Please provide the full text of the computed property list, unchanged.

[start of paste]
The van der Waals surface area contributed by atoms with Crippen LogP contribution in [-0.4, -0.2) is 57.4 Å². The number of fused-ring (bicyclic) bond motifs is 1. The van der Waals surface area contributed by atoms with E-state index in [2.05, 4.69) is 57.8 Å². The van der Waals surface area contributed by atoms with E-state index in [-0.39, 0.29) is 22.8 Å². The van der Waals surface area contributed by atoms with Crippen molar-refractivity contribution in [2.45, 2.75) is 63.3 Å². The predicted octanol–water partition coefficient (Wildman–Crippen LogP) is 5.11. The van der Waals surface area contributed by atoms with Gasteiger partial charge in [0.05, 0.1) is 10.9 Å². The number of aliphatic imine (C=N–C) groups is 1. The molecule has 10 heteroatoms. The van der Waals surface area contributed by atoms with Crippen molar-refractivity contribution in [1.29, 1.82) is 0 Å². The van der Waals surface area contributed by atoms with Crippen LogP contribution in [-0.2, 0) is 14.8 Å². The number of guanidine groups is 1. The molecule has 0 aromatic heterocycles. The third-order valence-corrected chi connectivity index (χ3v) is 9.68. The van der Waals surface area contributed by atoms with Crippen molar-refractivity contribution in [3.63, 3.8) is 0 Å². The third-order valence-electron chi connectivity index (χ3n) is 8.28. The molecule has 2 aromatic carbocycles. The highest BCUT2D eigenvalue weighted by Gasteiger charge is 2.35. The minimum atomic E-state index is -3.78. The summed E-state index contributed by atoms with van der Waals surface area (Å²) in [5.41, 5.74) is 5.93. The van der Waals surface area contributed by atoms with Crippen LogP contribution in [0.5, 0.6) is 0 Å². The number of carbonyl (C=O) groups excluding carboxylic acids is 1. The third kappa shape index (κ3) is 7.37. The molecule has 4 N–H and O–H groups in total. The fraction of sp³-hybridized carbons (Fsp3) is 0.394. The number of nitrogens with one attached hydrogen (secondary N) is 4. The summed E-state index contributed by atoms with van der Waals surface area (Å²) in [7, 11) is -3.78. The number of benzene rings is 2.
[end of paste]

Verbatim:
The van der Waals surface area contributed by atoms with Crippen LogP contribution in [-0.4, -0.2) is 57.4 Å². The number of fused-ring (bicyclic) bond motifs is 1. The van der Waals surface area contributed by atoms with E-state index in [2.05, 4.69) is 57.8 Å². The van der Waals surface area contributed by atoms with E-state index in [-0.39, 0.29) is 22.8 Å². The van der Waals surface area contributed by atoms with Crippen molar-refractivity contribution in [2.45, 2.75) is 63.3 Å². The predicted octanol–water partition coefficient (Wildman–Crippen LogP) is 5.11. The van der Waals surface area contributed by atoms with Gasteiger partial charge in [0.05, 0.1) is 10.9 Å². The number of aliphatic imine (C=N–C) groups is 1. The molecule has 10 heteroatoms. The van der Waals surface area contributed by atoms with Crippen molar-refractivity contribution in [1.29, 1.82) is 0 Å². The van der Waals surface area contributed by atoms with Crippen LogP contribution in [-0.2, 0) is 14.8 Å². The number of guanidine groups is 1. The molecule has 0 aromatic heterocycles. The third-order valence-corrected chi connectivity index (χ3v) is 9.68. The van der Waals surface area contributed by atoms with Crippen molar-refractivity contribution in [3.63, 3.8) is 0 Å². The third-order valence-electron chi connectivity index (χ3n) is 8.28. The molecule has 2 aromatic carbocycles. The highest BCUT2D eigenvalue weighted by Gasteiger charge is 2.35. The minimum atomic E-state index is -3.78. The summed E-state index contributed by atoms with van der Waals surface area (Å²) in [5.41, 5.74) is 5.93. The van der Waals surface area contributed by atoms with Crippen LogP contribution in [0.5, 0.6) is 0 Å². The number of carbonyl (C=O) groups excluding carboxylic acids is 1. The third kappa shape index (κ3) is 7.37. The molecule has 4 N–H and O–H groups in total. The fraction of sp³-hybridized carbons (Fsp3) is 0.394. The number of nitrogens with one attached hydrogen (secondary N) is 4. The summed E-state index contributed by atoms with van der Waals surface area (Å²) in [7, 11) is -3.78. The number of benzene rings is 2.